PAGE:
January 4; Gibberish

Genesis 10-11:26; I Chronicles 1:5-7,17-27

When my mom stepped into her first grade classroom on the first day of school, she couldn’t speak English. Her German-born parents spoke only German in their home. Her siblings were her best friends. I’m sure she picked up some English words from the neighborhood and church. But she was a German-speaking six-year-old in an English speaking school.

I have a friend who was telling several of us about her granddaughter’s Spanish immersion school. Grandma was extolling the virtues of such a progressive education. Her granddaughter was coloring at the kitchen table. So to make her point, Grandma asked the six-year-old, “Sara Beth, do you understand your teacher?” Sara Beth simply answered, “No.”

The language barrier is real.

I think about Mom when I read the Tower of Babel account in Genesis. How confusing it must have been to be that little girl plopped in a situation where no one speaks or even thinks in the same language you do, and then expect you to follow directions. How confusing it must have been for those building the tower to be talking to their co-worker one minute, then all of a sudden realize you have no idea what he is saying. Some people seem to understand. But you have no clue what that gibberish is supposed to mean.

I’m convinced that sometimes our communication breaks down for the same reason when we are sharing the Gospel. Those of us who know Jesus speak a different language than those who don’t. We understand and speak the language of the Holy Spirit.

We understand what sin is, what repentance involves. We get that Satan is a created being, a real fallen angel, and hell is a reality. We take for granted that everybody knows that Jesus died on a cross to pay for sin, and that Jesus is part of the Trinity which is God. We get that this world is not all there is.

What we forget is that the majority of the world – maybe the majority of the people in your world – have no idea what we are saying when we share any of that. It sounds like gibberish to them.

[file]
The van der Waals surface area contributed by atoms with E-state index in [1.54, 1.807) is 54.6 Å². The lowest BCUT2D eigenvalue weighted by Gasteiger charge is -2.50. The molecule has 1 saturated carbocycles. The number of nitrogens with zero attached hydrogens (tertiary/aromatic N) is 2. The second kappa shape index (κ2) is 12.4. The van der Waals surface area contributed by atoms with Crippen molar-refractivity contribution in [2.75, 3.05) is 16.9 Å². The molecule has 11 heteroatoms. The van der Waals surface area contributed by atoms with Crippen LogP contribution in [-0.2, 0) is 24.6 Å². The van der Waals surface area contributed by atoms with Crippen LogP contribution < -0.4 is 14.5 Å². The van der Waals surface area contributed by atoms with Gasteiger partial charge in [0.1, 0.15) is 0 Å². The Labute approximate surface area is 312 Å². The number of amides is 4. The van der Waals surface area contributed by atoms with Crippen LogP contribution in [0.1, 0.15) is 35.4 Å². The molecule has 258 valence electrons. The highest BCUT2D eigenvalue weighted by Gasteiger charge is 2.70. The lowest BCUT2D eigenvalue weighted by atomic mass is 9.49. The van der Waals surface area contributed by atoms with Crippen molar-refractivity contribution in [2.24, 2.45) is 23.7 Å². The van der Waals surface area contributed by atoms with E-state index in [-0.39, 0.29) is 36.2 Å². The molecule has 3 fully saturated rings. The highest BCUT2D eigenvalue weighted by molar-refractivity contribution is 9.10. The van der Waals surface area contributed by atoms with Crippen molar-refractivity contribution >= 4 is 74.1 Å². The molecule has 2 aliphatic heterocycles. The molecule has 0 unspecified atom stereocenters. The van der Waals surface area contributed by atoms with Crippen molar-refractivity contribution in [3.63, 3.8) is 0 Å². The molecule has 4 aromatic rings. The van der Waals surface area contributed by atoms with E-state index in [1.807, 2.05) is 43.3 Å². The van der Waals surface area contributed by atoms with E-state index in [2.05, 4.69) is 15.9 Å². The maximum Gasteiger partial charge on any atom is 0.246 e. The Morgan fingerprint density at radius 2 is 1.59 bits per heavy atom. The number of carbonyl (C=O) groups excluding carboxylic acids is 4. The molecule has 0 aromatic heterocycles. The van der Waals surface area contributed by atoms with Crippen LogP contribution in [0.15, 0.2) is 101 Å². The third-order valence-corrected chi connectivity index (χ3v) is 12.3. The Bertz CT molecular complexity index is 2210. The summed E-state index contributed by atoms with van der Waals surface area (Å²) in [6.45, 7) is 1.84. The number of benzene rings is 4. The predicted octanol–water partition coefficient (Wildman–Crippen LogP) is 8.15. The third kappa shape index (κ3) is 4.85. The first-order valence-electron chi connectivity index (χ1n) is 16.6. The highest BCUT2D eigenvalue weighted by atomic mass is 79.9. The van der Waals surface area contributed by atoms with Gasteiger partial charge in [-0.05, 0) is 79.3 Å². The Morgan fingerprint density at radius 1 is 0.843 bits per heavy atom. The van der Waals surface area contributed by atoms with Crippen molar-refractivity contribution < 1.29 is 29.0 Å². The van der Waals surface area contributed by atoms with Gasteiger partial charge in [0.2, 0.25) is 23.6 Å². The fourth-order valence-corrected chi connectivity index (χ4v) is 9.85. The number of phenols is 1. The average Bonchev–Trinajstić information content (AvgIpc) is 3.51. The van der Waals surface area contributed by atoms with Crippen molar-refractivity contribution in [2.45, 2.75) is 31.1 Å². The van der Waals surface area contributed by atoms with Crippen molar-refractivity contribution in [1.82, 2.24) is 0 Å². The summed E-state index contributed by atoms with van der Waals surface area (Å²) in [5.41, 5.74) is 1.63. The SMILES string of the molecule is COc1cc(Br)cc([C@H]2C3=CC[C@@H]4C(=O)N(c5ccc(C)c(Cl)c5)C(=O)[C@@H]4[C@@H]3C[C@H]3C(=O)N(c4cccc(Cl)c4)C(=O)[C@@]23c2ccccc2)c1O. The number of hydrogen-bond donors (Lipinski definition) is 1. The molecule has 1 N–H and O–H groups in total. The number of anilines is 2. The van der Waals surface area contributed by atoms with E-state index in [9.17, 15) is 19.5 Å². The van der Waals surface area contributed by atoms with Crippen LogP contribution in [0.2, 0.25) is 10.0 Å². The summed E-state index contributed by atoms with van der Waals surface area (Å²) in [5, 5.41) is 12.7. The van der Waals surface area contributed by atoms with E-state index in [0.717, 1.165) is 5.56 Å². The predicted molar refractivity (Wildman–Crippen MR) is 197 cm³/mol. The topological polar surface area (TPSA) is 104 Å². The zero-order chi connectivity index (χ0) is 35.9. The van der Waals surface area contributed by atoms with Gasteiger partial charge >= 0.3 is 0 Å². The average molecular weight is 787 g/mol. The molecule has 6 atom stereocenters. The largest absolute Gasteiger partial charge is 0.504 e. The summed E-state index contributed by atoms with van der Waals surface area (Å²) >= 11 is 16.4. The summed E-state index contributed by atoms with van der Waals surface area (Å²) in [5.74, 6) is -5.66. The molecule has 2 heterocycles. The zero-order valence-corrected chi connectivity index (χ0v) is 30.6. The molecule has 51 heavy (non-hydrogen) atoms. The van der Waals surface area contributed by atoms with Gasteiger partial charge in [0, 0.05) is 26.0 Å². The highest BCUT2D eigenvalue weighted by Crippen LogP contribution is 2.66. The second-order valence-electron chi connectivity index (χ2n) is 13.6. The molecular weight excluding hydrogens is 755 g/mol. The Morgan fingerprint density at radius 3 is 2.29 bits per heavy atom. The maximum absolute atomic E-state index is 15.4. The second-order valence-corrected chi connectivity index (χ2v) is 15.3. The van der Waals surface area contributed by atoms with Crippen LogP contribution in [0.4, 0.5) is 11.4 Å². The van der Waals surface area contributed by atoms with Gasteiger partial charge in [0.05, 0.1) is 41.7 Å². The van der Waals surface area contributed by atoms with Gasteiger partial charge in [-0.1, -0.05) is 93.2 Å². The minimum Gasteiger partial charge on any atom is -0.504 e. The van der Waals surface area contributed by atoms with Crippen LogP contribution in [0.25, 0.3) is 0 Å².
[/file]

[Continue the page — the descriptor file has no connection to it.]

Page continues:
My Mom slowly learned to speak English. She learned the basic words first, then was able to put together sentences, and understand simple instructions from her teacher. Before long the was having conversations in English, then it dawned on her she was actually thinking and dreaming in English. She got it!

If you are sharing Jesus with someone and find yourself frustrated because you can’t understand why they don’t get it, remember they don’t understand the language. It might take time, repetition, patience. But don’t give up. To them, it may sound like gibberish at first, but once they get it, it will change their lives. Before long they will be speaking, thinking, and understanding the language of the Spirit.

It just occurred to me that after Mom learned English, she stopped speaking German. (being anything German was not a popular thing here in the States during the 1940’s) Eventually she even lost her ability to speak German. (The old passed away, all things became new; from 2 Corinthians 5:17)

Not only that, Mom taught her siblings how to speak English. She helped her mother learn to speak English. She shared with them what she finally understood for herself. Isn’t that what often happens when someone finally understands what Jesus did for them, and accepts His forgiveness? They get it. And they share it!

That’s my prayer for all of us. May we never grow tired of sharing Jesus with that one who is slow to understand. And may we be so immersed in the language of the Holy Spirit, that we recognize the world’s language is gibberish to us.

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